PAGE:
Remembering General Robert E. Lee#039;s 193rd birthday

Published 12:00 am Wednesday, February 2, 2000

(Ed. notes: The editorial material that



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was lifted from The Washington Times on the occasion

of Gen. Robert E. Lee's 189th


Appearing previously in the Advocate

on January 21st, 1996, it is just as applicable


as it was four years ago.)

by Richard T. Hines

Vice President, Commonwealth Foundation.

Today is the 189th anniversary of the birth of Robert E. Lee in Westmoreland County, Va.

Not many years ago, in Washington and throughout the country the date was observed with solemn but joyful ceremony.

Senators in morning coats

came to Statuary Hall to lay wreaths before Lee's statue.

Schoolchildren recited in unison the General's moving "Farewell Address" to his army.

Many thousands of ordinary



in the cold at one of the hundreds

of Confederate monuments throughout the South to participate in pious services of patriotic and religious


Now, the day largely

passes without



Lee was a common hero

of all Americans, along with other Virginians

like Washington and Jefferson.

A few years ago, I read that Lee still regularly


up on the list of the ten persons most admired by American high school students.

This is astounding, given the deliberate miseducation that many schools

offer teenagers.

At best, Lee has suffered from mere neglect

at the hands of those who dictate our current social and cultural standards.

Indeed as Lynne Cheney, former head of the National Endowment of the Humanities has pointed out, the proposed standards of the high school American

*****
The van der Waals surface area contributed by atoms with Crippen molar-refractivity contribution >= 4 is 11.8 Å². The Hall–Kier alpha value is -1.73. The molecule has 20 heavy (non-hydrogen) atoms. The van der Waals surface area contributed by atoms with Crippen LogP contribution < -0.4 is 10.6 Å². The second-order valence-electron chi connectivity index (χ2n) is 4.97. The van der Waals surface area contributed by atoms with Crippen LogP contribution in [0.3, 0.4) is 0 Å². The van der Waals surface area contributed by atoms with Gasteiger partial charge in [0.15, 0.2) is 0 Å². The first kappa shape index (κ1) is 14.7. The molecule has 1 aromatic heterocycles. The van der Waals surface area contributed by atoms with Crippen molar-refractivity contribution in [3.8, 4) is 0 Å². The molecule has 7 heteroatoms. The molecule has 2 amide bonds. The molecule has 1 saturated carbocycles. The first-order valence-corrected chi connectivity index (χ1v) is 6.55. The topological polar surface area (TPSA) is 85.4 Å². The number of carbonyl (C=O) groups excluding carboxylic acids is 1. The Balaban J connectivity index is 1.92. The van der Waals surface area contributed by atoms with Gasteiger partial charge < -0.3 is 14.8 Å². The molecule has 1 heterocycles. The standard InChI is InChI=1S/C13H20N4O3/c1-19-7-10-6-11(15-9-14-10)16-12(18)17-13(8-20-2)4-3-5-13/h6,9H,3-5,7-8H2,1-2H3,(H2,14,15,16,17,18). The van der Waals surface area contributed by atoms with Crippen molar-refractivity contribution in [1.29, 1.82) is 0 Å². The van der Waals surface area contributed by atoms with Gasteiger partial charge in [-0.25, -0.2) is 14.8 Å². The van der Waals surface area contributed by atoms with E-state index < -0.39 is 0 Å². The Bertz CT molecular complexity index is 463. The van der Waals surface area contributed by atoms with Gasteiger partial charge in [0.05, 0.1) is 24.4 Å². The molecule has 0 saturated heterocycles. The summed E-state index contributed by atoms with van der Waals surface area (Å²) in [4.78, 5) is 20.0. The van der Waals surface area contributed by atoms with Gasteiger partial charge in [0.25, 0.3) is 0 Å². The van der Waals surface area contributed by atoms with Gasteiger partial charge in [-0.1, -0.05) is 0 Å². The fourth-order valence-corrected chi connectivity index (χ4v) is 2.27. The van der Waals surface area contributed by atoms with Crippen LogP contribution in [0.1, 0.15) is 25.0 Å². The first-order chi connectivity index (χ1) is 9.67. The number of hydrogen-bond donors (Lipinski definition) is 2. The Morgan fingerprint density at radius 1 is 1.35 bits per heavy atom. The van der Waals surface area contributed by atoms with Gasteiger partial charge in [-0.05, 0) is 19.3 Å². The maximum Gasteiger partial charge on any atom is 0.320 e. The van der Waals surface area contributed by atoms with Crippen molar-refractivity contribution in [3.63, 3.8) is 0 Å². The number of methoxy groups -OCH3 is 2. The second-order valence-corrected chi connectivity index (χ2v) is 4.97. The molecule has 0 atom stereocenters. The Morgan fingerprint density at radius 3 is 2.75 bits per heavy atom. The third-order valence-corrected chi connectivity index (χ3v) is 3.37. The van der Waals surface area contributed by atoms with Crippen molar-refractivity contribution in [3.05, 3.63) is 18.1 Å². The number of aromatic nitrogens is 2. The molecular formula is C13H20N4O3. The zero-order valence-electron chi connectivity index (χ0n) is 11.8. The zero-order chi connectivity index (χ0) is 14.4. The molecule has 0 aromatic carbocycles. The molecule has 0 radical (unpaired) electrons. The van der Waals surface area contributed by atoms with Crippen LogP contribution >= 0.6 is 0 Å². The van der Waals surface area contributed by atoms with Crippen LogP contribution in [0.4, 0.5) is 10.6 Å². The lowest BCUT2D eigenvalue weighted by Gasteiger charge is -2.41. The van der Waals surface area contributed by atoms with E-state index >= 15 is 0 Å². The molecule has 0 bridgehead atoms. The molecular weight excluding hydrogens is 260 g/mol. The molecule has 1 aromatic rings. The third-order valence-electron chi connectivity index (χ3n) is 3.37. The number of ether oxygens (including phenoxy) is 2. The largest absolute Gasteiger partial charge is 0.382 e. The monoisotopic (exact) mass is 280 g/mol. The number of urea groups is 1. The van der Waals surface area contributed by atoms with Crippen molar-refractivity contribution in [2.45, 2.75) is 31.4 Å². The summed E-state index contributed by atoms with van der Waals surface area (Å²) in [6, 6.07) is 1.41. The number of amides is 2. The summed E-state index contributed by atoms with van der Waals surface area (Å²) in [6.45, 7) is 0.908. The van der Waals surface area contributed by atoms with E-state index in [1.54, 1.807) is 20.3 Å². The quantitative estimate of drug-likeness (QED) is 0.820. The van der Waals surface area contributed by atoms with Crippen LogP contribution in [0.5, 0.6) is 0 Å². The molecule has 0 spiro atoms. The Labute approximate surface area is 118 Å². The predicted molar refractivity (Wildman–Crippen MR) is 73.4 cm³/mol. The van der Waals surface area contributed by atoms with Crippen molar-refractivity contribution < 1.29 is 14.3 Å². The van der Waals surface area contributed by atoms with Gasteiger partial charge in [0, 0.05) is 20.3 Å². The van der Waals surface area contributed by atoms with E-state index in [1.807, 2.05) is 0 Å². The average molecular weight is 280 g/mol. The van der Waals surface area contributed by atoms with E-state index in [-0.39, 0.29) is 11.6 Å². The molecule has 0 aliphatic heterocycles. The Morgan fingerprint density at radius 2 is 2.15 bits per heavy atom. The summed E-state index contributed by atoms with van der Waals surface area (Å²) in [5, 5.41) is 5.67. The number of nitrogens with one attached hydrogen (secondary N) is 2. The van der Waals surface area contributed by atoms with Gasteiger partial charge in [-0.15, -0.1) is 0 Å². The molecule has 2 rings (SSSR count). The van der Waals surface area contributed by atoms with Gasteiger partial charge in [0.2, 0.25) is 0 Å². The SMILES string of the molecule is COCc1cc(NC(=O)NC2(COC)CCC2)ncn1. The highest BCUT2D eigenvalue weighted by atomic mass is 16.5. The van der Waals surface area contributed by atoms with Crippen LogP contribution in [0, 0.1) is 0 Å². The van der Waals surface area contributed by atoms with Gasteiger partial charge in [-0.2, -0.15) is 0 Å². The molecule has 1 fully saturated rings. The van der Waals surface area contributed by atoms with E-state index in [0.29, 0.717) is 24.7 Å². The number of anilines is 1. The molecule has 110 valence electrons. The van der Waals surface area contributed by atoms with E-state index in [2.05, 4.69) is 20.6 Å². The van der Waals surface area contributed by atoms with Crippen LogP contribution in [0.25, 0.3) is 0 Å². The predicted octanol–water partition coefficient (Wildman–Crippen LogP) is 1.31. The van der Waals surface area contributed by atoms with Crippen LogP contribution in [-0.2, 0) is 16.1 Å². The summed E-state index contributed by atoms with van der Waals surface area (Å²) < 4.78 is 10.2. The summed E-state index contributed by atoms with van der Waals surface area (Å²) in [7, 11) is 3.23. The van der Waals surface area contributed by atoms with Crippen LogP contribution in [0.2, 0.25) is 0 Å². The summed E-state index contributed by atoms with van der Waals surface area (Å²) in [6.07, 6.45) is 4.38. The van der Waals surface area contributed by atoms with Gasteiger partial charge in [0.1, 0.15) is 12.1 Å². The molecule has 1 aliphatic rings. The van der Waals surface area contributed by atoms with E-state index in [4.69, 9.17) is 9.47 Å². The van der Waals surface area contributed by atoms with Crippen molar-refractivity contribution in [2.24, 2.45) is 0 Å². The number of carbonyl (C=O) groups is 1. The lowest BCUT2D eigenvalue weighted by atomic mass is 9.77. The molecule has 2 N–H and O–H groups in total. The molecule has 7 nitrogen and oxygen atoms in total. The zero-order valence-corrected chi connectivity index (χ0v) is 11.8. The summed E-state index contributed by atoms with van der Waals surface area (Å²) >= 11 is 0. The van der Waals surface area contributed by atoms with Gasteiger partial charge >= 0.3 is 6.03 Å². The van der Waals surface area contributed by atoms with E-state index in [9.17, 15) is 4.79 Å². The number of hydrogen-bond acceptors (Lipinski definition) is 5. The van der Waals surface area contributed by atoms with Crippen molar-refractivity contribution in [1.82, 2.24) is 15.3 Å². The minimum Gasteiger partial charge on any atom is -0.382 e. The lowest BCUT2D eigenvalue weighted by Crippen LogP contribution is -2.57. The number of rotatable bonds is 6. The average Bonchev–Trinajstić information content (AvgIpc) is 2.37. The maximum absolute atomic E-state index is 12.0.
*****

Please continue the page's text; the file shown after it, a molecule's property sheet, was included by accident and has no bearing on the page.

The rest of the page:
curriculum do not even mention his name.

Lee is the model of strict but modest virtue that is the goal of every Christian saint, and before them, the "virtuous

pagans" like Cicero

and Cato.

Despite the efforts of the debunkers


distort the record, Lee remains

a paragon

of all the personal virtues.

I think that the General would be extremely


to know that his character

or career could ever be the subject of public


or political


He was not

driven by ambition, but impelled by a sense of duty.

Indeed, in one of his

famous sayings, he observed that "duty" was the most sublime word in the language.

After the war, when Lee was a figure of veneration, babies

were often brought

to be presented to him, as if to receive a blessing

from a saint.

After brushing the hair and touching the cheek of one such child, Lee looked at the mother and said, "Teach him he must deny






These terms, when

they are understood at all, have an almost


connotation today.

For ours is an age of many

celebrities, but few heroes; many

politicians, but few statesmen; much moralizing, but

little morality; much wealth, but little worth.

Yet, if America

is to survive as a civilization, we must recover the lost personal virtues exemplified by Robert E. Lee.

And if we are to survive as a free people, we must

recover those principles of the founding fathers for which he was foremost military champion.

Perhaps the most succinct

epitaph for Lee was offered by Senator Benjamin

J. Hill of Georgia.

"He was a

foe without

hate and a friend without treachery, a soldier without cruelty and a victim without murmuring .

He was a public officer without vices, a private

citizen without

wrong, a neighbor


reproach, a Christian without hypocrisy, and a man without guile.

He was Caesar without

his ambition, Frederick without his tyranny, Napoleon without his selfishness, and Washington without his reward."